Illinois’ Tier II is in violation of the law and Pritzker’s pension panel almost says so.


It was a decade ago that I stood on the floor of the Illinois Education Association’s Representative Assembly as a delegate and pleaded with them not to open the door to discussions with the General Assembly on pension reform.

Madigan would read it as our concession, I warned.

And that’s just what he did.

We lost the vote at the RA and a week later Tier II was born.

Beware of following union leaders blindly.

Greg Hinz reporting on Governor Pritzker’s pension panel report:

The shocker in the report is something that’s been quietly discussed for awhile in Springfield but has not until now become prominent. That’s the finding that the 2011 reforms may violate federal law.

Under federal standards, local pension systems that substitute for Social Security must pay at least the same level of benefits to get “safe harbor” status, a legal determination that the system follows the law. But, said the report, the creation of Tier 2 not only has irritated new workers who will get lesser benefits than those hired before 2011, but it has raised “significant concerns that the slower Tier 2 pensionable salary cap growth and revised final average salary calculation will be in violation” of Social Security law.

The report does not flatly state the state cut benefits too far, referring only to a “potential and costly safe harbor violation.” But the state would do better to fix it now, rather than waiting until later, when it might have to make expensive retroactive payments.

To deal with that and the “unique” circumstances affecting sometimes dangerous fire and police jobs, the task force recommended the state partially roll back benefit cuts for such workers in the 2011 law.

Specifically, it would revamp annual cost-of-living adjustment from half of inflation to the lesser of inflation or 3 percent, boost payments to surviving spouses to the Tier 1 level and base pensions on the highest four of the last five years of a worker’s career, rather than the current eight of the last 10 years.

Doing all of that would eat up part of the investment gains from consolidation, costing municipalities $70 million to $95 million, but might help the state deal with its safe harbor problem.

Of course, I was not the only one to warn that the day of reckoning would come. And some still choose to ignore the fact.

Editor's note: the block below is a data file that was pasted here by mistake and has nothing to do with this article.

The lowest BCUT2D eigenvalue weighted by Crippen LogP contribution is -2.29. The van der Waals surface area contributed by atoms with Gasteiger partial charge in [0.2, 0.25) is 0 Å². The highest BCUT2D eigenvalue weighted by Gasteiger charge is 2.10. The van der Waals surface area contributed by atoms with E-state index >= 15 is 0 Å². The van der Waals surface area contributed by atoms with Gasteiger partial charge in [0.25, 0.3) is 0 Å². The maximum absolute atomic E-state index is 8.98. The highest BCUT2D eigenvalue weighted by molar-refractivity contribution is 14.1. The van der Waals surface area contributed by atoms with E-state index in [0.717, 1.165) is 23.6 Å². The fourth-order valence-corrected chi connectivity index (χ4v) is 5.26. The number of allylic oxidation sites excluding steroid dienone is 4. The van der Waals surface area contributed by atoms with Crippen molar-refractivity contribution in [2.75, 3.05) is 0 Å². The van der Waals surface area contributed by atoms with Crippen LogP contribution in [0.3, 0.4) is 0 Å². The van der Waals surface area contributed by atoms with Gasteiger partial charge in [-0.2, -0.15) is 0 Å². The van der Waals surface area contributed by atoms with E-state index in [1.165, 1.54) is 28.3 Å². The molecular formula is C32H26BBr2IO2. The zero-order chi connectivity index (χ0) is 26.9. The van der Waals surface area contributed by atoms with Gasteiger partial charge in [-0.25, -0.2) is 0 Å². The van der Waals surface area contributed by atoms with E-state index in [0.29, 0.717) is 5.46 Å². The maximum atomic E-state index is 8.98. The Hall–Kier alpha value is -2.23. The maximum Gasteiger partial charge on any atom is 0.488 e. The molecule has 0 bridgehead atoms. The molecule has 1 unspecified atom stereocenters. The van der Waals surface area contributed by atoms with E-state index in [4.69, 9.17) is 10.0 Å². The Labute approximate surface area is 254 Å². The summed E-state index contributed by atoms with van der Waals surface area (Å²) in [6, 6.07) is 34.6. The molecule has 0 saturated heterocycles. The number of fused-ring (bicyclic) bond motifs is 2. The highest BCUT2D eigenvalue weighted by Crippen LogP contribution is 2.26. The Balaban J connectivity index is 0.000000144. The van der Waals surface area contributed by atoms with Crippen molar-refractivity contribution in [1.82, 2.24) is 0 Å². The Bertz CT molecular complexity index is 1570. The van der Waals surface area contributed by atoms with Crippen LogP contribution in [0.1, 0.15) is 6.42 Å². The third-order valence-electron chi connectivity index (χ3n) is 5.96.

6 thoughts on “Illinois’ Tier II is in violation of the law and Pritzker’s pension panel almost says so.

  1. Nice, Fred………Here is praying “things” will turn in favor of the teachers……….Prayers, Best wishes,   cris

  2. Do they (the pols) wake up anew every day, the actual facts and information provided simply erased as they snore? This sudden epiphany was available to them even as they were planning Tier II in order to receive enough eventual promised cash to be able to float another massive loan.

    1. Yes to your first sentence, John. This never ends, & that’s why none of us can afford to be caught snoring. & you can bet there won’t be any of that at our IL Retired Teachers Assn. Convention next week! And, BTW (although I would hope that all retired teacher readers of this blog are already members of the I.R.T.A. AND their local units.
      If you’re not, go to & JOIN NOW!
      There is strength in numbers.

  3. I read the panel’s report and your interpretation is incorrect on a crucial point: the panel did NOT recommend any change in the cost of living adjustment for Tier 2. What they recommended was that pensionable salary should grow at the lesser of actual inflation or 3%.

  4. I always enjoy reading Fred’s posts. As for being a trouble maker, whatever his stance on an issue he will fight for it. He is still a teacher and i still learn from him. Keep kicking ass Fred! As for our great backstabbing pols, before they make any moves they should lead by example and cut their own wages and benefits before they make or even think of doing harm to the very people who build and maintain Illinois and its city’s and towns. It has been proven so many times that our own workforce is needed. Let’s also stop the privation of jobs. As witnessed time in and time out, the tax payers get a piss poor end product while the pols get donations. All those wages that are spent in other states should be spent in Illinois. It would also slowly help the pensions to climb.

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